I really don’t like to post the entire text of articles someone else has written for the web and usually just put up a link (hey, they wrote it, they deserve the hits!), but this is a news article and they have a tendency to disappear after awhile. The letter in question was part of that lot of SC letters that was fought over in the courts for so long. Here’s the link, but just in case I’m putting up the text, too. I hope this letter is made available on the web. This is from The State.com, South Carolina’s Home Page for 3/18/2008:
Vivid Civil War letter makes its way to library
By JAMES T. HAMMOND
A vivid piece of South Carolina’s Civil War history will enter the public domain this week when more than 30 descendants of Sgt. Maj. William Sidney Mullins donate to USC’s South Caroliniana Library a richly detailed letter he wrote about the Battle of First Manassas.
The letter is intriguing because it lacks the hope-and-glory style of many letter writers of the period. Mullins offers a cold, uncompromising view of the first large-scale battle of the Civil War.
Mullins’ enthusiasm over the Confederate victory was tempered when he observed in a heavy rain the cries of the wounded, some of whom implored “the passersby to kill them to relieve their agony.” Mullins declared, “If it please God, to stop this war, I will unfeignedly thank them.”
He describes a scene in which soldiers debated whether to go ahead and bury a dying soldier rather than wait for him to expire.
The letter — which will be presented to USC President Andrew Sorensen on Thursday by Mullins’ descendants — was part of a private collection of more than 450 letters and documents that South Carolina tried — and failed — to claim as state property.
Last year, the U.S. Supreme Court ended a legal battle over the collection, allowing to stand a U.S. 4th Circuit Court of Appeals ruling that the government in 1865 did not make a timely effort to recover the papers and that the statute of limitations had expired.
Wade Mullins, a Columbia attorney and descendant of William Sidney Mullins, read a newspaper story about the collection and decided to try to obtain the letter. Lawsuits interrupted that process.
On the day last year when the letter finally came on the auction block, the initial bid was $10,000 from a competing collector.
The family had agreed they would bid as high as $10,000 if necessary to secure the letter written by their ancestor.
“I decided we just couldn’t let this piece of history slip through the family’s hands; not only out of the family’s hands, but outside the state and up North,” Mullins said.
Mullins won the bidding at $11,500.
“The South Caroliniana Library is a place I’ve always felt a close connection with, and I think the rest of the family feel it will receive the attention and care that it deserves,” Mullins said.
Allen Stokes, director of the library, said a lot of Civil War materials are available at auctions. And more and more families are donating their inherited collections to the library.
“We get a lot of collections every year because so many South Carolinians had ancestors who served in the war,” he said.
“People are recognizing that these materials are historically valuable and should be placed in a collection where they can be studied by scholars,” Stokes said.
“There are many descriptions of that battle, but it is certainly one of the most significant I have ever seen. This may be one of the most important letters in that collection.”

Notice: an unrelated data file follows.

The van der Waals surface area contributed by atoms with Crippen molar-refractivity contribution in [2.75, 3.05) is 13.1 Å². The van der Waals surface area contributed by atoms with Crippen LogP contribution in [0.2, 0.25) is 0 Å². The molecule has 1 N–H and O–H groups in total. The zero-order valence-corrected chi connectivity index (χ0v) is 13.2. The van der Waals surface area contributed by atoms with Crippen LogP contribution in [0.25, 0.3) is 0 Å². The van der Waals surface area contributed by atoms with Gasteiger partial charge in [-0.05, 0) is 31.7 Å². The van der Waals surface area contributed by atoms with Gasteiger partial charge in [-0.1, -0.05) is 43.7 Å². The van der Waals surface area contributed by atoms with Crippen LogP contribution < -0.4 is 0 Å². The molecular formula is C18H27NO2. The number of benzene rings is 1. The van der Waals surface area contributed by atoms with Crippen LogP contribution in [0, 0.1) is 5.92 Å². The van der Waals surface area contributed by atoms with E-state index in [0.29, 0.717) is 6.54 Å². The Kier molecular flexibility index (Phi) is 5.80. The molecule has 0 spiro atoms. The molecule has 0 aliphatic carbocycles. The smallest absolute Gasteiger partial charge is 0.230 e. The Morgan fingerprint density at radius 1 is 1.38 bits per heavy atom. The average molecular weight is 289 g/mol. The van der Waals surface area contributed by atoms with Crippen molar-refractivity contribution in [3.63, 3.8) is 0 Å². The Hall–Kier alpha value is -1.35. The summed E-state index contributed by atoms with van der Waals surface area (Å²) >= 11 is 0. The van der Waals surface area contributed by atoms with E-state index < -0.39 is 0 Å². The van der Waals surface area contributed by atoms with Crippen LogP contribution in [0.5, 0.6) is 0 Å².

Most of the collection comprised correspondence of the governor’s office during the Civil War, including draft copies of letters written by S.C. Govs. Francis Wilkinson Pickens and Milledge Luke Bonham, as well as letters they received.
Patrick McCawley of the South Carolina Department of Archives and History believes Mullins’ letter ended up among those documents because Gen. William W. Harllee gave the letter to Pickens to make him aware of the conditions in the Confederate Army.
“We didn’t want the letter to go out of state and be lost forever,” said Louisa Tobias Campbell, great-great-granddaughter of Mullins and a Columbia resident.
“We wanted it preserved, and we knew the library would take care of it so that it always would be available to family members, historians, scholars and others,” Campbell said. “W.S. Mullins wrote the letter to General William W. Harllee, whom he respected and felt comfortable with to be so honest and open. That’s why the letter has such integrity.”
“We have thousands of letters of officers and enlisted personnel. This is as important as any other single letter that we have,” Stokes said. “The letter was to the lieutenant governor (Gen. William W. Harllee), and he endorsed it, so I think it is pretty obvious that he passed it along to Governor Pickens.”
State officials believe the papers were taken by Confederate Maj. Gen. Evander McIver Law as Union Gen. William T. Sherman’s Army approached the state capital in 1865. Law had been the provost marshal in Columbia but was relieved of his command, said Rodger Stroup, director of the state Department of Archives and History.
Stroup said there is no documentary evidence that points directly to Law taking the documents from the besieged capital. But he said the collection was passed down through generations of Law’s descendants.
Last year, after winning the court battle, Thomas Willcox of Seabrook Island sold the documents at auction. Willcox is the great-great-grandnephew of Evander McIver Law.
Stroup, the chief custodian of the state’s documents, joined with the state Attorney General’s office to try to reclaim the documents, which they maintained were part of the wartime governors’ papers. They contained reports from Col. Robert E. Lee, who, early in the war, was in charge of Charleston’s defenses.